Powder widely went to waste this spring, and now Colorado’s ski industry will see if investments to summer pay off.
With safety guidelines in place, resorts are inviting guests back to hiking and biking trails and theme park-like attractions that have sprouted in recent years.
Aspen Snowmass, for one, opened its Lost Forest over the weekend, including an alpine coaster, ropes course and climbing wall, with tickets costing between $49 and $94. Also, bikes were being loaded onto lifts, for the recently expanded downhill park.
“We are very lucky we are able to give access to the outdoors, which naturally sort of comes with social distancing,” Snowmass spokeswoman Tucker Vest Burton said. “We’re just hoping we can offer a great way for folks to get out in nature.”
That was not an option after mid-March, when COVID-19 closed the state’s slopes. Losses are being calculated from a spring season that never was.
Vail Resorts this month announced a 47.8% hit to third quarter net income compared with last year, with total revenue down 27.5%. The downturn led the company to slash its capital plans for 2020 by $80 million.
In the past decade, those plans have been focused on summer more than ever. That’s because of the 2011 Ski Area Recreational Opportunity Enhancement Act, which allowed the U.S. Forest Service to approve industry efforts to entice customers year-round.
Vail Resorts has been at the forefront of the transformation. In 2016, Vail Mountain debuted much of its Epic Discovery draws: zip lines, ropes courses, bungee trampolines, a climbing wall and the centerpiece Forest Flyer. Such alpine coasters have since come to Steamboat and Copper Mountain, which is set to begin summer activities July 4, including opening its facility dedicated to action sports.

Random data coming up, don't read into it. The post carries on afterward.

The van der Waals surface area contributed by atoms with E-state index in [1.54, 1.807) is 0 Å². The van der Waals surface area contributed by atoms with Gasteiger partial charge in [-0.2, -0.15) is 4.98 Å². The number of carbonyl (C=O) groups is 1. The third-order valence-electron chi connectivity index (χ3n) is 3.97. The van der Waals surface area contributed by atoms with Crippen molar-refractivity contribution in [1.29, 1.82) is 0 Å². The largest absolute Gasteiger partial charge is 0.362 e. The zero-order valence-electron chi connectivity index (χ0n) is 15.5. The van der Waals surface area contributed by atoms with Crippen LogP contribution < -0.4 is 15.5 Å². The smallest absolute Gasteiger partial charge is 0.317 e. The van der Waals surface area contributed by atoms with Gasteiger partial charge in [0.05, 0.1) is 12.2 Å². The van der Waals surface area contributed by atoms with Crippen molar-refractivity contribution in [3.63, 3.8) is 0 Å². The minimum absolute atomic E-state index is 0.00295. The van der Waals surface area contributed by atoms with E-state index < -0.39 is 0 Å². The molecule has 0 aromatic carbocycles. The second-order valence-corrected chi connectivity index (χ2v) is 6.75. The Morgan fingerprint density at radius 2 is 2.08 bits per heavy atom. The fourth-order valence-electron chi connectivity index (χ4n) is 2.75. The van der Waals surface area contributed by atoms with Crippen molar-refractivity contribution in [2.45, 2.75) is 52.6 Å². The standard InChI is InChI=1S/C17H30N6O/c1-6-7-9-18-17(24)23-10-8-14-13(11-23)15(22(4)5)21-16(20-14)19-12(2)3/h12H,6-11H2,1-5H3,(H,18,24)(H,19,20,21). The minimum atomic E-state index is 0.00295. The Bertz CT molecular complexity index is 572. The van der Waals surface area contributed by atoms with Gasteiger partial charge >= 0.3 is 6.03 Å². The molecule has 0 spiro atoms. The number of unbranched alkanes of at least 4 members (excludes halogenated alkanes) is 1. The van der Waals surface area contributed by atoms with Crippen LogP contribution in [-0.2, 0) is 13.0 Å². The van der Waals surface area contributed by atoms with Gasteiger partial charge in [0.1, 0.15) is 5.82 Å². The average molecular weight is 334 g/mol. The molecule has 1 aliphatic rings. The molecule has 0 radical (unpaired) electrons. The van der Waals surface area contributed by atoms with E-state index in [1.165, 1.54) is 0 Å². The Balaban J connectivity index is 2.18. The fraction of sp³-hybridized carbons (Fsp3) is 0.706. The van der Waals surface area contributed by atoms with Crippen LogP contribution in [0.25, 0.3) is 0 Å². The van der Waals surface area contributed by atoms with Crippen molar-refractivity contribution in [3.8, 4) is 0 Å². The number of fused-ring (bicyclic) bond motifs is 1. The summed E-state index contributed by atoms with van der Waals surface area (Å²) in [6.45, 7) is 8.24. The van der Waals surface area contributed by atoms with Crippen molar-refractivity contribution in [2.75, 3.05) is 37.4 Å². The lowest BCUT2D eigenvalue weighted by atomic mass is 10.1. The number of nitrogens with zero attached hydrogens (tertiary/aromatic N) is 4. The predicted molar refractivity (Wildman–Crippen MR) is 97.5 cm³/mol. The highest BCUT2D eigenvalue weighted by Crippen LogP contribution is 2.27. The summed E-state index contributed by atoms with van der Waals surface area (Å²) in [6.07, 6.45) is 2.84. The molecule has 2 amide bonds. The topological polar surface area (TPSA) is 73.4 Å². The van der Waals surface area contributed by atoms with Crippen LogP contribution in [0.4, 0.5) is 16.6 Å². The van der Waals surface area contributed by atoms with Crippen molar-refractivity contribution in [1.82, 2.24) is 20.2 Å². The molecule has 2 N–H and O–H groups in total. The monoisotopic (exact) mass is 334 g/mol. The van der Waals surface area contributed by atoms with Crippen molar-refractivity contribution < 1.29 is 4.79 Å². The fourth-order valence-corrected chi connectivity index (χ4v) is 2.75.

Breckenridge also got a substantial piece of Vail Resorts’ $100 million commitment to summer. The Summit County ski area in 2015 received the go-ahead from the Forest Service to add adventure park spoils and trails. The additions would bring 200,000-plus seasonal visitors, the Forest Service outlined, spelling an annual economic impact between $3 million and $12 million.
But this summer, visitation is anyone’s guess. COVID-19 worry still lingers despite lockdown restrictions lifting.
In a letter to investors, Vail Resorts CEO Rob Katz predicted the fourth quarter to be “negatively impacted by the travel environment.” Still, he expressed confidence in the summer, saying the resorts would “deliver a safe and enjoyable guest experience.”
Last week, the company announced opening festivities at Colorado resorts at the end of June and early July. Steamboat, meanwhile, announced “scaled back operations,” with the alpine coaster and mini golf course among amenities available, but the popular bike park closed.
Winter Park, however, will open its world-famous Trestle Bike Park on June 27. The resort is asking riders to buy tickets (starting at $50) two days in advance. That’s “mostly to mitigate (lift) lines,” resort spokeswoman Jen Miller said. “We just can’t have a big influx of people at the base.”
With “pent-up” energy, she expected the park to be busy. “People want to get out,” she said.